With the number of union workers at an all-time low in this country, it should really come as no surprise that unions have resorted to more drastic, unconventional methods of recruitment. The use of worker centers to help recruit traditionally unorganized sectors of the workforce has caught the attention of not only the media, but also business leaders and even politicians across the country. As a result, the House Subcommittee on Health, Employment, Labor and Pensions has scheduled a hearing titled “The Future of Union Organizing”. The focus of the hearing is to discuss the impact of worker centers on the union movement.
If you haven’t already read one of the more than dozens of national newspaper stories focused on the latest union escapades, it’s good to start with an explanation: Worker centers are non-profit organizations that “provide” services for workers in construction, restaurants, retail, food processing, agricultural, landscaping and domestic professions. Although these worker centers are not officially affiliated with unions and, on the surface, appear to not have a lot in common with them, they have been in the spotlight recently and are credited with focusing attention on workers’ rights through such tactics as the highly publicized national one-day strike in the fast food industry in mid-September.
A primary advantage of worker centers is that they fall outside the scope of the National Labor Relations Act’s provisions that regulate, among other things, how and when unions can picket and can interact with employees and management. Clearly, the move by organized unions to work with worker centers signifies a willingness on the part of unions to utilize bold, new and strategic tactics to re-energize the union movement. However, by reaching out to such non-organized groups, it can also be seen as a last-ditch effort to breathe life into a languishing ideology.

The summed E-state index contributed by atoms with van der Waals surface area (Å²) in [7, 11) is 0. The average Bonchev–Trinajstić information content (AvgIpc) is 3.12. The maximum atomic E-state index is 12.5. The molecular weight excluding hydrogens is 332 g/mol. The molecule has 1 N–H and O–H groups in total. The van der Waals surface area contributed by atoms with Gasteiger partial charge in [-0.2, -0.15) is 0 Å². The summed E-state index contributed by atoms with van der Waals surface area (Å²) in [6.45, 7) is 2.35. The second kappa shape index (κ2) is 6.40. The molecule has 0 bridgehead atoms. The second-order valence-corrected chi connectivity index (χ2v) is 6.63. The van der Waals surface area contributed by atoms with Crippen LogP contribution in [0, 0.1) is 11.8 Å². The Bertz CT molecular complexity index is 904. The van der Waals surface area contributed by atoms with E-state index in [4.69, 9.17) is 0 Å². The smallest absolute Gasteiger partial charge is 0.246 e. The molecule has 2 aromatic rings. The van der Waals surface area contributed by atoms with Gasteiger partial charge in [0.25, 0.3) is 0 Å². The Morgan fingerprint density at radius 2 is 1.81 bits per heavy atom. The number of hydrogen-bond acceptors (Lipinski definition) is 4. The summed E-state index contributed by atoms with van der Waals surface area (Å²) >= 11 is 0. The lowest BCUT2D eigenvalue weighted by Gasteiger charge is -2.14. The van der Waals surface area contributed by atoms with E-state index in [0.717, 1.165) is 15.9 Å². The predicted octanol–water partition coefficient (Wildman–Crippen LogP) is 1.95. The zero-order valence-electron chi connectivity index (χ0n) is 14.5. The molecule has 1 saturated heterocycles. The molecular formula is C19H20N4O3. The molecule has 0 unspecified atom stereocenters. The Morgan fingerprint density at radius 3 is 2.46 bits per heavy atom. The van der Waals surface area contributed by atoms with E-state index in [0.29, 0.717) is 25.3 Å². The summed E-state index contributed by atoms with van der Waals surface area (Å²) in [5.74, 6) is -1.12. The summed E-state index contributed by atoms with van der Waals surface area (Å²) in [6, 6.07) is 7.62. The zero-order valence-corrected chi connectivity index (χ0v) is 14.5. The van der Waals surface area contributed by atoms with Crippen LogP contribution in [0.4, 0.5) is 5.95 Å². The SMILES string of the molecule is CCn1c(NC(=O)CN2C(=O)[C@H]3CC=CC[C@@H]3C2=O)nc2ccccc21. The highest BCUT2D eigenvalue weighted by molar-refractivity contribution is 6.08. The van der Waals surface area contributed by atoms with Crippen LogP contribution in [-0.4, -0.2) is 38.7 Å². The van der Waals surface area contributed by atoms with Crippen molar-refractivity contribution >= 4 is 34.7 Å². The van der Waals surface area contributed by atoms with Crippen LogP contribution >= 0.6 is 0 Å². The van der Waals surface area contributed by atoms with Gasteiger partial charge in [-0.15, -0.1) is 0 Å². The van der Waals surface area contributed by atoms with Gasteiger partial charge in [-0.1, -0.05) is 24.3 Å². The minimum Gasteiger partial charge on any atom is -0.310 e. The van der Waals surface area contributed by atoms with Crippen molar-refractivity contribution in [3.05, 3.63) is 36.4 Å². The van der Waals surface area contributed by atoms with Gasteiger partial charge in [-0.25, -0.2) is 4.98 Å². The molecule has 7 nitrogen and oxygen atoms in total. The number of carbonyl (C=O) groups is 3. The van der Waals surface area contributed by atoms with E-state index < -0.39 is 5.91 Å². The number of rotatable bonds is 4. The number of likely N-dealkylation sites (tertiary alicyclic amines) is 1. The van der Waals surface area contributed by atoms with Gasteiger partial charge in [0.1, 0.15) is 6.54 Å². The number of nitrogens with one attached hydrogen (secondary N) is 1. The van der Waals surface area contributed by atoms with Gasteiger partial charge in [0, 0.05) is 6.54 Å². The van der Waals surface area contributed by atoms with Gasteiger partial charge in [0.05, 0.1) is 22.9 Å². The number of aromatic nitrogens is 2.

Whether or not the “partnership” of unions and worker centers can truly be successful relies largely on economic realities. Traditionally, worker centers represent the bottom rung of the American labor force—the unskilled and minimum wage earners. Therefore, it is unrealistic to expect that their employers can absorb the type of wage increases being sought. Take the fast food industry, for example. While it is true that it is difficult, if not impossible, to support a family while making minimum wage, the companies employing these workers do not have the type of margins to support a major wage increase. In response to worker demands to make more money, these companies are more likely to automate their operations which, in the end, will actually decrease the number of workers employed.andnbsp;
Nevertheless, the work center approach is not intended to be just a labor union issue. Rather, it is part of a grander strategy to highlight perceived economic and social inequities in the American work force. The backdrop to this strategy is “raising” social awareness and, therefore, general worker disenchantment with their current working conditions—hence, call your local union organizer for help.
It is worth noting, however, that the union movement first got its start with a group of employees who had issues with their employers and continued to grow until they forced political and business leaders to focus on an underserved population. This, in many ways, is how and why worker centers operate.
Up until this point, however, the impact of the worker centers and their one-day strikes appears to have been minimal (although somewhat disruptive, as is typical for any group trying to start a “revolution”). But it is still very early to try to predict any end results. It is very likely, however, that tactics and initiatives will become less peaceful as time goes on.
While most legal and labor professionals are currently taking a wait-and-see approach, this is a good time to revisit hiring and employment practices and procedures. The best way for keeping the union away from your doors is to hire the right people, treat them fairly, allow them to move forward and, overall, give them dignity.andnbsp;
Without a doubt, these are certainly interesting and unprecedented times for labor.